As San Joaquin County’s only art and history museum, the Haggin Museum houses a great deal of history.
"We are extremely proud of our collections, especially the art collection," Haggin CEO and history curator Tod Ruhstaller said. "Many people are somewhat surprised when they visit a museum in Stockton and come in to find a world-caliber art collection."
That art collection has traveled the world as well. At least one piece was displayed at the White House. And with recent multimillion-dollar renovations, the history of the art is at your fingertips with new monitors.
"Our new tagline for these galleries is, 'See art in a new light,' because in addition to new wall treatments and floor treatments, we have new LED lighting in the gallery. It makes our paintings pop," Ruhstaller said.
Ruhstaller has been with the museum for nearly 34 years and says the history portion of the museum portrays the best of Stockton’s past.
"When you speak of all over the world, Stockton’s businesses and industries have had a global impact," Ruhstaller said. "With the Port of Stockton, the invention of the Caterpillar tractor, the perfection of the combine harvester. So again a tremendous source of pride for us with our collections.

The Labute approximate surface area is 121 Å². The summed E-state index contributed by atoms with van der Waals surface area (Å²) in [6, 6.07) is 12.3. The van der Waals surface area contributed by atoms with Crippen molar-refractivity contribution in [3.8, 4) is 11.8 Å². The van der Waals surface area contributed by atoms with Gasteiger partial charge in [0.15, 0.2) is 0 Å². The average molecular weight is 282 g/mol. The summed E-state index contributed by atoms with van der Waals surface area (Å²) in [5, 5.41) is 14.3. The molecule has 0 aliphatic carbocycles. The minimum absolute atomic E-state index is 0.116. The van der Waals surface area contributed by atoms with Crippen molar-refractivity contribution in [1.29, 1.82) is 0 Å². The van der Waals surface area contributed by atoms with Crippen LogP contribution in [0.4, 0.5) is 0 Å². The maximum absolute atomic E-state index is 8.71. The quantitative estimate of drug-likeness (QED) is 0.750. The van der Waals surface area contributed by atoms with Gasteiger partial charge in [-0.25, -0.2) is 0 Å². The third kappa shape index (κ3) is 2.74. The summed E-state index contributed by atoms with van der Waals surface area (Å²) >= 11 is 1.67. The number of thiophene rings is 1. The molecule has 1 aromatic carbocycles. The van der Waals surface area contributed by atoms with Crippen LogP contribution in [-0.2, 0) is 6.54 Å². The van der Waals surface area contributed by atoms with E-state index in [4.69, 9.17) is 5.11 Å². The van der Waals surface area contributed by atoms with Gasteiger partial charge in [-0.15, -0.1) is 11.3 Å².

The J.C. Leyendecker collection is exclusive to the Haggin Museum and boasts many of best creations from the man who was Norman Rockwell’s mentor.
"He’s probably the most popular, the most successful commercial artist of the first four decades of the 20th century," Ruhstaller said.
Regardless of art tastes, the museum offers free admission on the first Saturday of every month. Ruhstaller hopes the weekend's stormy weather will bring people in.
"It will be dark and gloomy outside but it will be bright and cheery inside the Haggin Museum," he said.
The museum hopes to provide a place for the entire family to see the world, one painting at a time.
"Free Saturdays is a perfect opportunity to bring people in, in many cases for the first time," Ruhstaller told FOX40. "And then the expectation, the hope, is that these people will become regular visitors to the museum."